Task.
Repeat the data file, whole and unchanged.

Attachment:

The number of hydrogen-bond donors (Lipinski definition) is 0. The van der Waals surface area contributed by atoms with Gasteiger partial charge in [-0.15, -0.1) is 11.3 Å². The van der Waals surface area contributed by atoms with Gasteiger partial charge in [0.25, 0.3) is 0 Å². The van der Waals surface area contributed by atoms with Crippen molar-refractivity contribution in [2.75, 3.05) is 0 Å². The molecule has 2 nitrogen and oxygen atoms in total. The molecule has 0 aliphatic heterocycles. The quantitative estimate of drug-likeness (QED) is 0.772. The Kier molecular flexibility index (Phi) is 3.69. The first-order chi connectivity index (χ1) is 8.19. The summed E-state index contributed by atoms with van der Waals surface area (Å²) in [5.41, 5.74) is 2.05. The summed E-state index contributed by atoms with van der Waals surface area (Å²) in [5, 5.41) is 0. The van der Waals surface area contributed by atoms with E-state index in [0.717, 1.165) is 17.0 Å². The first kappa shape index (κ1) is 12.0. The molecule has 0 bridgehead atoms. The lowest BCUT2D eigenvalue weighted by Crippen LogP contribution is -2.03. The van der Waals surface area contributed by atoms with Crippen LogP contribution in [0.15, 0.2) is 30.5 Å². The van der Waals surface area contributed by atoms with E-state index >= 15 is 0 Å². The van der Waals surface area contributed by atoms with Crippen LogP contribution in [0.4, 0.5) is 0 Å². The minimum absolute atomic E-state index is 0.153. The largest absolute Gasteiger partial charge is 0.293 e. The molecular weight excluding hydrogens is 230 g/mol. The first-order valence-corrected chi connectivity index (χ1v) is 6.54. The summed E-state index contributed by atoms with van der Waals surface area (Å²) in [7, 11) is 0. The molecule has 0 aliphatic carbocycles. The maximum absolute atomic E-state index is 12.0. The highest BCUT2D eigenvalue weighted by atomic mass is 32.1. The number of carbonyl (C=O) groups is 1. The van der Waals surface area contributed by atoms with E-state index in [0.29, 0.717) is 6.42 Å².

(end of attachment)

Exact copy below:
The number of hydrogen-bond donors (Lipinski definition) is 0. The van der Waals surface area contributed by atoms with Gasteiger partial charge in [-0.15, -0.1) is 11.3 Å². The van der Waals surface area contributed by atoms with Gasteiger partial charge in [0.25, 0.3) is 0 Å². The van der Waals surface area contributed by atoms with Crippen molar-refractivity contribution in [2.75, 3.05) is 0 Å². The molecule has 2 nitrogen and oxygen atoms in total. The molecule has 0 aliphatic heterocycles. The quantitative estimate of drug-likeness (QED) is 0.772. The Kier molecular flexibility index (Phi) is 3.69. The first-order chi connectivity index (χ1) is 8.19. The summed E-state index contributed by atoms with van der Waals surface area (Å²) in [5.41, 5.74) is 2.05. The summed E-state index contributed by atoms with van der Waals surface area (Å²) in [5, 5.41) is 0. The van der Waals surface area contributed by atoms with E-state index in [0.717, 1.165) is 17.0 Å². The first kappa shape index (κ1) is 12.0. The molecule has 0 bridgehead atoms. The lowest BCUT2D eigenvalue weighted by Crippen LogP contribution is -2.03. The van der Waals surface area contributed by atoms with Crippen LogP contribution in [0.15, 0.2) is 30.5 Å². The van der Waals surface area contributed by atoms with E-state index >= 15 is 0 Å². The van der Waals surface area contributed by atoms with Crippen LogP contribution in [0.4, 0.5) is 0 Å². The minimum absolute atomic E-state index is 0.153. The largest absolute Gasteiger partial charge is 0.293 e. The molecular weight excluding hydrogens is 230 g/mol. The first-order valence-corrected chi connectivity index (χ1v) is 6.54. The summed E-state index contributed by atoms with van der Waals surface area (Å²) in [7, 11) is 0. The molecule has 0 aliphatic carbocycles. The maximum absolute atomic E-state index is 12.0. The highest BCUT2D eigenvalue weighted by atomic mass is 32.1. The number of carbonyl (C=O) groups is 1. The van der Waals surface area contributed by atoms with E-state index in [0.29, 0.717) is 6.42 Å².